Tim Collins doesn’t know what’s going on with Coinbase (COIN) , but he’s confident that something is tee’d up.
The cryptocurrency marketplace made a splash when it IPO’d on NASDAQ earlier this year. After an initial pop well above $400, and a subsequent slide to the low $200s, it trades around $250 per share.
Over on Real Money, Collins writes that the stock is ready to do … something:
“I kinda like Coinbase Global here. Am I allowed to say that? After the big bounce in Bitcoin, we've seen it carryover to COIN. I'm not going to espouse the fundamental argument at the current valuation. Honestly, I don't have one. While COIN is the 800-pound gorilla, I don't think it has such a moat that it will go without challengers. We're seeing more and more DeFi apps and companies coming to market, some with banking and trading.”
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There’s a lot to pull apart here, but maybe the biggest piece of this analysis comes in Collins' quote: “I’m not going to espouse the fundamental argument… Honestly I don’t have one.”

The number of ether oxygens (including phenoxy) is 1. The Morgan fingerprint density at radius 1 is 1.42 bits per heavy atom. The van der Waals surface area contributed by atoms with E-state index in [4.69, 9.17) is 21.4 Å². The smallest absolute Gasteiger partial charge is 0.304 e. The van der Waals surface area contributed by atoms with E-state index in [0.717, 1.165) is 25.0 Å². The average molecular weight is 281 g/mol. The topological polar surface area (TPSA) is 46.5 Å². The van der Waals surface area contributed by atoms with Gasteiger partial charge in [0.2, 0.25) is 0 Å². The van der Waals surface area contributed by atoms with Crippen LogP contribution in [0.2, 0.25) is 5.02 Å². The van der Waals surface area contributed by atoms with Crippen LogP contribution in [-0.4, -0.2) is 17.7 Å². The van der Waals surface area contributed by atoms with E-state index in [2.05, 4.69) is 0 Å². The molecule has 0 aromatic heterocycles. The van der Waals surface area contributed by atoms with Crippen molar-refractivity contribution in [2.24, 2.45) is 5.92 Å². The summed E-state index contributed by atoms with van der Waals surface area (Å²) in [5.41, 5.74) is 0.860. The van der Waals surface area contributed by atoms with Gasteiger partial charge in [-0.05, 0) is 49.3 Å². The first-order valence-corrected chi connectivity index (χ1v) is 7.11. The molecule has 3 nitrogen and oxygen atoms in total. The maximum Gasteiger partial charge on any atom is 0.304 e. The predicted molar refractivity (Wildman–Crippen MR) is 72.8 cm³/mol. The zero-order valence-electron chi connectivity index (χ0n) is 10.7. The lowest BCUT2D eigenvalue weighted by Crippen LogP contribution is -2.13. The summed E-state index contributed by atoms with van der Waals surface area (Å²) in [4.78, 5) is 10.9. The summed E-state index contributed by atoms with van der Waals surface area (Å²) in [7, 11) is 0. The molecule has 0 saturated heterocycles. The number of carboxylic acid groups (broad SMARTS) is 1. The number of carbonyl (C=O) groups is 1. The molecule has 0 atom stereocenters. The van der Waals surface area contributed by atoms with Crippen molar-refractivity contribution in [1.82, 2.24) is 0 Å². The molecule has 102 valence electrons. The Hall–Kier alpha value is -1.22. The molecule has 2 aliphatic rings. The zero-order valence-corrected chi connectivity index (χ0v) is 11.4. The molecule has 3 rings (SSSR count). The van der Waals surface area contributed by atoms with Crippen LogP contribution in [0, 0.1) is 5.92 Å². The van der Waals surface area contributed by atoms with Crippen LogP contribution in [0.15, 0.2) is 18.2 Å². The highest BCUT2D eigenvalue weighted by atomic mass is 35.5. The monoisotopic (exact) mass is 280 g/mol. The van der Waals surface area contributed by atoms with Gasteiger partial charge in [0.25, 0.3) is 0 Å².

What’s the case for Coinbase’s fundamentals? How can you evaluate the value that this company has? It’s hard to say because so much of this company’s value comes from one of the most volatile assets on the market (Bitcoin). The rest comes from a service that Coinbase provides, but which competitors could provide relatively easily as well.
While Coinbase does have plenty of competitors, it gets a lot of its value from market position. This company is still the biggest game in town when it comes to trading cryptocurrency, at least for now.